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Apurimac: Revenue Management and Mining & Agriculture

Apurimac: Revenue Management and Mining & Agriculture

Apurimac, the second poorest region in Peru - with poverty levels of 56% and extreme poverty levels of 25% - will soon be one of the largest mining districts in the country. The region is sparsely populated and has significant needs, as basic services coverage is very limited. In this scenario, unfulfilled expectations can become a source of discontent that can potentially lead to conflict.

The region’s expected mining development is already having a financial impact. From 2015, around USD125mn have been transferred to subnational governments and annual revenues
of approximately USD275mn are expected in the coming years. These resources represent an opportunity for municipalities to respond to the population’s needs in an effective and transparent manner. However, municipalities should enhance its capacity to invest this money effectively as well as develop a strategic investment approach, more efficient internal procedures, and better trained personnel. Additionally, local leaders could interact more effectively with their authorities and hold them accountable by having access to information about municipal investments.

Agriculture is the second most important economic activity in Apurimac and one of the main sources of jobs and income for the population. In mining areas, farmers are small-scale subsistence producers which face specific challenges: low productivity and access to capital and technical assistance. Apurimac’s complex topography and deficient transport infrastructure inhibit farmers’ access to new markets.

The Initiative

As a response to a Government request and as part of a larger World Bank Group effort, IFC, in partnership with the Canadian Government, is delivering two complementary projects: the Apurimac Revenue Management project that focuses on improving mining revenue governance at the local level through capacity building, and the Apurimac Mining and Agriculture project (called Ayninakuy) that entails developing a collaborative model, which involves private and public partners, to support small scale agriculture in 16 communities .

The Apurimac Revenue Management project is structured  with 2 complimentary delivery mechanisms that aim to enhance the capacity of municipalities to better manage royalty revenues expenditure by providing technical assistance:

  • To municipalities to improve their investment processes so that they can be responsive to the population’s needs, effective and accountable, and
  • To local leaders to enhance their capacity to participate in municipal investment decisions and to demand accountability on the use of resources.

The Apurimac Mining and Agriculture project is based on   a successful government experience implemented by the Ministry of Social Inclusion and, under a collaborative model with public and private institutions, is aimed at supporting farmer families in the following aspects:

  • Improving productivity: by supporting the adoption of agricultural practices through small investments and peer-to-peer capacity building by “Yachachiq” (e.g. micro irrigation systems, family greenhouses, small breeding for guinea pigs)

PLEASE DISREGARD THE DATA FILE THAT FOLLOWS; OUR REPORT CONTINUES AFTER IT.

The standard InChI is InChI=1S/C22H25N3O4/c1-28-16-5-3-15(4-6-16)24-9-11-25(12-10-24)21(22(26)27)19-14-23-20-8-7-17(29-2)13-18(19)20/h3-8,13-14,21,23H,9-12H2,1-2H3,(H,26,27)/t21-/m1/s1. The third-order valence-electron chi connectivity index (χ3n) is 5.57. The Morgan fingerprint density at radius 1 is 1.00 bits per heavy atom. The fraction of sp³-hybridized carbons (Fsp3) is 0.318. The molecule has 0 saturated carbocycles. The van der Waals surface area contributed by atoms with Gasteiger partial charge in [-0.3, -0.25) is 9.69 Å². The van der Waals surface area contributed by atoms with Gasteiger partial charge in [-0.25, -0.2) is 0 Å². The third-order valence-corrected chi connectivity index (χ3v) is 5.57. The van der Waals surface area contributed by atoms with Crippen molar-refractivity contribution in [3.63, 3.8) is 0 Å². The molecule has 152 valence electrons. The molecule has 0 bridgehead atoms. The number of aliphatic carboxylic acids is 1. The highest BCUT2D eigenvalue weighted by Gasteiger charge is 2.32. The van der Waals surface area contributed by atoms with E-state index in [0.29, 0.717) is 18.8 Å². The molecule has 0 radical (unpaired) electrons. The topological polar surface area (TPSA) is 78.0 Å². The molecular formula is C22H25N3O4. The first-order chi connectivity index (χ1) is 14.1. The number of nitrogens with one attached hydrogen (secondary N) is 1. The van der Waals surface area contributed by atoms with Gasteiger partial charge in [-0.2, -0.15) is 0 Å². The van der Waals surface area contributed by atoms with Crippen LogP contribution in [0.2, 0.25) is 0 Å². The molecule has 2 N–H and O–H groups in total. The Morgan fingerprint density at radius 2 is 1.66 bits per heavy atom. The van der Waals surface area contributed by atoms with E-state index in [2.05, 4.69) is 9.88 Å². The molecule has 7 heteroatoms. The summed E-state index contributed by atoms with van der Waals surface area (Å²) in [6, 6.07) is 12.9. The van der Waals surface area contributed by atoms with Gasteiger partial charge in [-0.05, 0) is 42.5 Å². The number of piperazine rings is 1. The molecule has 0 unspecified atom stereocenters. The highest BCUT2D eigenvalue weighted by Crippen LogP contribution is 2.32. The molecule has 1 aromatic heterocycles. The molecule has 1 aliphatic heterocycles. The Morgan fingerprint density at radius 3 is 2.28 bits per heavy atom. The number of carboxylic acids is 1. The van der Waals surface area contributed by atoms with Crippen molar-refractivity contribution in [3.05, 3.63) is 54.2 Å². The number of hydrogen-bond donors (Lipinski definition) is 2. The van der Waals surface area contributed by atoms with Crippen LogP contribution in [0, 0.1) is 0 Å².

• Incorporating nutritional and healthy practices: by promoting the improvement of  housing  facilities  and  by educating families on best nutrition practices (e.g. improved stoves, sinks, learning sessions, etc.)
  • Accessing local markets: by identifying potential local markets that farmers can tap in an organized manner (e.g. training on post-harvesting and marketing, participation in local fairs, promoting linkages with larger buyers, etc.)

IFC’s Apurimac Revenue Management & Mining and Agriculture program was selected as a  top  practice  by  the World Economic Forum. Additionally, the prestigious Peruvian NGO Ciudadanos al Dia, certified two of the practices as Good Practices in Public Management. These recognitions were based on the concrete results that benefited citizens, and the potential to be replicated in other organizations to produce a multiplier effect.

As of September 2017

Apurimac Revenue Management Apurimac Mining and Agriculture
  • 6 municipalities are in a better position to manage their investment resources in a way that is responsive to the population’s needs, effective in cost and time and accountable to the population
  • 6 municipalities have a medium-term investment program that responds to the local population’s needs and that has been validated with local leaders.
  • Over 69% of the municipal investment expenditure is in line with the planned investment.
  • 6 municipalities have adopted transparency practicesthatincluderegularmeetingsofmunicipal authorities with local leaders, accountability meetings, project fairs, answers from mayors to the population’s questions and municipal panels with relevant and understandable information.
  • 30 Municipal decrees adopting the proposed best practices by IFC have been approved ensuring the sustainability of the intervention.
  • 257 small scale irrigation systems have helped farmers increase their productivity by using new technologies for better water and land use.
  • 191 greenhouses are producing vegetables such as spinach, carrots, and onions; and families are incorporating new varieties of food in their dietary consumption.
  • 225 families have improved their housing conditions, separating rooms for children and installing improved kitchens, which reduce smoke contamination and facilitate a better environment for women;
  • Farmers, and particularly women, are selling their vegetables to local markets and small restaurants, generating additional income.

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